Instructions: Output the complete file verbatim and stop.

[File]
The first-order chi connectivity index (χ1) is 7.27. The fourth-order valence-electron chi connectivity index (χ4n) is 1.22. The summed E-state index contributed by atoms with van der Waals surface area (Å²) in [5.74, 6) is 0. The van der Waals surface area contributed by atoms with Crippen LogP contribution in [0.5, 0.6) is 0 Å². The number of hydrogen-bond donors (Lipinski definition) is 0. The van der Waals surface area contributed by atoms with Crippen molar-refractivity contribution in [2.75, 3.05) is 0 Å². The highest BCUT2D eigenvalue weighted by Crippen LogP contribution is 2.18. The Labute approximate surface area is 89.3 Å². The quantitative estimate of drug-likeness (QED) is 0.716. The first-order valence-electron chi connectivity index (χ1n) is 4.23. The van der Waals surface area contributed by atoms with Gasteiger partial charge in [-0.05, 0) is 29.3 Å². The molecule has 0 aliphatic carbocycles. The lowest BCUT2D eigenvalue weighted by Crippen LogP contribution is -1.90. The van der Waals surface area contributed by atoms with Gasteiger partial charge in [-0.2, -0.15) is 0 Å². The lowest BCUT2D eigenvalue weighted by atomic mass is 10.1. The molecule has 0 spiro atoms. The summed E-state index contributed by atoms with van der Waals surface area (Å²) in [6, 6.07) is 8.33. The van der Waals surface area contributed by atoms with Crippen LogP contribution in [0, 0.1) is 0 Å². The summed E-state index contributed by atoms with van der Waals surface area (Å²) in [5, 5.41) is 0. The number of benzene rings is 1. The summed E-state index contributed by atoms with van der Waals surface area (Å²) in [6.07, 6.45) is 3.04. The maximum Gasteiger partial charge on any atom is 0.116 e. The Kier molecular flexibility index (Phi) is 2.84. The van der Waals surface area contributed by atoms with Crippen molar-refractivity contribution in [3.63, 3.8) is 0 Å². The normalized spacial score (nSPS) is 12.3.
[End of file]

The first-order chi connectivity index (χ1) is 7.27. The fourth-order valence-electron chi connectivity index (χ4n) is 1.22. The summed E-state index contributed by atoms with van der Waals surface area (Å²) in [5.74, 6) is 0. The van der Waals surface area contributed by atoms with Crippen LogP contribution in [0.5, 0.6) is 0 Å². The number of hydrogen-bond donors (Lipinski definition) is 0. The van der Waals surface area contributed by atoms with Crippen molar-refractivity contribution in [2.75, 3.05) is 0 Å². The highest BCUT2D eigenvalue weighted by Crippen LogP contribution is 2.18. The Labute approximate surface area is 89.3 Å². The quantitative estimate of drug-likeness (QED) is 0.716. The first-order valence-electron chi connectivity index (χ1n) is 4.23. The van der Waals surface area contributed by atoms with Gasteiger partial charge in [-0.05, 0) is 29.3 Å². The molecule has 0 aliphatic carbocycles. The lowest BCUT2D eigenvalue weighted by Crippen LogP contribution is -1.90. The van der Waals surface area contributed by atoms with Gasteiger partial charge in [-0.2, -0.15) is 0 Å². The lowest BCUT2D eigenvalue weighted by atomic mass is 10.1. The molecule has 0 spiro atoms. The summed E-state index contributed by atoms with van der Waals surface area (Å²) in [6, 6.07) is 8.33. The van der Waals surface area contributed by atoms with Crippen LogP contribution in [0, 0.1) is 0 Å². The summed E-state index contributed by atoms with van der Waals surface area (Å²) in [5, 5.41) is 0. The number of benzene rings is 1. The summed E-state index contributed by atoms with van der Waals surface area (Å²) in [6.07, 6.45) is 3.04. The maximum Gasteiger partial charge on any atom is 0.116 e. The Kier molecular flexibility index (Phi) is 2.84. The van der Waals surface area contributed by atoms with Crippen molar-refractivity contribution in [3.63, 3.8) is 0 Å². The normalized spacial score (nSPS) is 12.3.